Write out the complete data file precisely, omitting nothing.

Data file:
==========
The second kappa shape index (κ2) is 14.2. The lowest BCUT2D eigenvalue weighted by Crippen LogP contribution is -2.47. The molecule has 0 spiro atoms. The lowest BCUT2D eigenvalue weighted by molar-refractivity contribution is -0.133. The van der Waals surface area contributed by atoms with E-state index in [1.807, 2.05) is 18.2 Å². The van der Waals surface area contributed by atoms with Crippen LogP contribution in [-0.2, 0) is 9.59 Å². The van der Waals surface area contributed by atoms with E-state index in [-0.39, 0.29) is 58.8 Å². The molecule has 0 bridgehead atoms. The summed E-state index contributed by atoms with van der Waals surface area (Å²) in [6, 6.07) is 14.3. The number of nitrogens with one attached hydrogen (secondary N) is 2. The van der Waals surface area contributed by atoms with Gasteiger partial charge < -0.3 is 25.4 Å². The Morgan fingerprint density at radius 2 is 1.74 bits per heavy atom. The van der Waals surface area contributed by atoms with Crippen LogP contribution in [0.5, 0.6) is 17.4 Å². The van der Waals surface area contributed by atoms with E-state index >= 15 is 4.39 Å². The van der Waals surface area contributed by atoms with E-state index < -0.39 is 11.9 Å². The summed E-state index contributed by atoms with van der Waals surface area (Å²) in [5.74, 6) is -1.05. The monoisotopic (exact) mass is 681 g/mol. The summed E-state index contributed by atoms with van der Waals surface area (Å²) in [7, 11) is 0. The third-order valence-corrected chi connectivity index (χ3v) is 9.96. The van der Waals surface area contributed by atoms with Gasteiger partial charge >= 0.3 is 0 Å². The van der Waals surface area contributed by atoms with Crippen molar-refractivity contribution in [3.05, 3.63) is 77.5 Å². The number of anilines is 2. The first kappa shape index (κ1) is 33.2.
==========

The second kappa shape index (κ2) is 14.2. The lowest BCUT2D eigenvalue weighted by Crippen LogP contribution is -2.47. The molecule has 0 spiro atoms. The lowest BCUT2D eigenvalue weighted by molar-refractivity contribution is -0.133. The van der Waals surface area contributed by atoms with E-state index in [1.807, 2.05) is 18.2 Å². The van der Waals surface area contributed by atoms with Crippen LogP contribution in [-0.2, 0) is 9.59 Å². The van der Waals surface area contributed by atoms with E-state index in [-0.39, 0.29) is 58.8 Å². The molecule has 0 bridgehead atoms. The summed E-state index contributed by atoms with van der Waals surface area (Å²) in [6, 6.07) is 14.3. The number of nitrogens with one attached hydrogen (secondary N) is 2. The van der Waals surface area contributed by atoms with Gasteiger partial charge < -0.3 is 25.4 Å². The Morgan fingerprint density at radius 2 is 1.74 bits per heavy atom. The van der Waals surface area contributed by atoms with Crippen LogP contribution in [0.5, 0.6) is 17.4 Å². The van der Waals surface area contributed by atoms with E-state index >= 15 is 4.39 Å². The van der Waals surface area contributed by atoms with E-state index < -0.39 is 11.9 Å². The summed E-state index contributed by atoms with van der Waals surface area (Å²) in [5.74, 6) is -1.05. The monoisotopic (exact) mass is 681 g/mol. The summed E-state index contributed by atoms with van der Waals surface area (Å²) in [7, 11) is 0. The third-order valence-corrected chi connectivity index (χ3v) is 9.96. The van der Waals surface area contributed by atoms with Gasteiger partial charge >= 0.3 is 0 Å². The van der Waals surface area contributed by atoms with Crippen molar-refractivity contribution in [3.05, 3.63) is 77.5 Å². The number of anilines is 2. The first kappa shape index (κ1) is 33.2.